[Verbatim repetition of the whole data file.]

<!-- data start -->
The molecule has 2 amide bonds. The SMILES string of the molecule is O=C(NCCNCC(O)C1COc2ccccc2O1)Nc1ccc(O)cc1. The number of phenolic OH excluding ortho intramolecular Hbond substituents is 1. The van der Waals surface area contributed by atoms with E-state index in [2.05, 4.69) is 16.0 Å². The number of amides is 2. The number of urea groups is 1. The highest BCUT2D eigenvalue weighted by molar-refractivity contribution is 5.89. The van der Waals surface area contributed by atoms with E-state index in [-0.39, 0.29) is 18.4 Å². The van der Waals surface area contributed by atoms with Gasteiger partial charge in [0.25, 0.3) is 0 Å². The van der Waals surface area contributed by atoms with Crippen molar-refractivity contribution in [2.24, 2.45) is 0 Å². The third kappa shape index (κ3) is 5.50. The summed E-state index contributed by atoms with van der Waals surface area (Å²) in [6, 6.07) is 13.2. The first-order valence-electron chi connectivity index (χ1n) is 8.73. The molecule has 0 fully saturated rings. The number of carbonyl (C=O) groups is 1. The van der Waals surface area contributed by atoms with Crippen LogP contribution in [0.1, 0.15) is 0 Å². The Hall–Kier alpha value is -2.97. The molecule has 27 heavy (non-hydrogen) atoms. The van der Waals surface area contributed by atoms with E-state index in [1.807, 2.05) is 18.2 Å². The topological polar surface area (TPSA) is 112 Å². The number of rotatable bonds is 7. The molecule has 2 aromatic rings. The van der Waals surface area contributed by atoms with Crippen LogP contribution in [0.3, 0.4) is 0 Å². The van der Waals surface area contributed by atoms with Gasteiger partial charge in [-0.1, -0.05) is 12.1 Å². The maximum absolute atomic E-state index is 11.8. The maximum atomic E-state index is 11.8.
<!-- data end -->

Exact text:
The molecule has 2 amide bonds. The SMILES string of the molecule is O=C(NCCNCC(O)C1COc2ccccc2O1)Nc1ccc(O)cc1. The number of phenolic OH excluding ortho intramolecular Hbond substituents is 1. The van der Waals surface area contributed by atoms with E-state index in [2.05, 4.69) is 16.0 Å². The number of amides is 2. The number of urea groups is 1. The highest BCUT2D eigenvalue weighted by molar-refractivity contribution is 5.89. The van der Waals surface area contributed by atoms with E-state index in [-0.39, 0.29) is 18.4 Å². The van der Waals surface area contributed by atoms with Gasteiger partial charge in [0.25, 0.3) is 0 Å². The van der Waals surface area contributed by atoms with Crippen molar-refractivity contribution in [2.24, 2.45) is 0 Å². The third kappa shape index (κ3) is 5.50. The summed E-state index contributed by atoms with van der Waals surface area (Å²) in [6, 6.07) is 13.2. The first-order valence-electron chi connectivity index (χ1n) is 8.73. The molecule has 0 fully saturated rings. The number of carbonyl (C=O) groups is 1. The van der Waals surface area contributed by atoms with Crippen LogP contribution in [0.1, 0.15) is 0 Å². The Hall–Kier alpha value is -2.97. The molecule has 27 heavy (non-hydrogen) atoms. The van der Waals surface area contributed by atoms with E-state index in [1.807, 2.05) is 18.2 Å². The topological polar surface area (TPSA) is 112 Å². The number of rotatable bonds is 7. The molecule has 2 aromatic rings. The van der Waals surface area contributed by atoms with Crippen LogP contribution in [0.3, 0.4) is 0 Å². The van der Waals surface area contributed by atoms with Gasteiger partial charge in [-0.1, -0.05) is 12.1 Å². The maximum absolute atomic E-state index is 11.8. The maximum atomic E-state index is 11.8.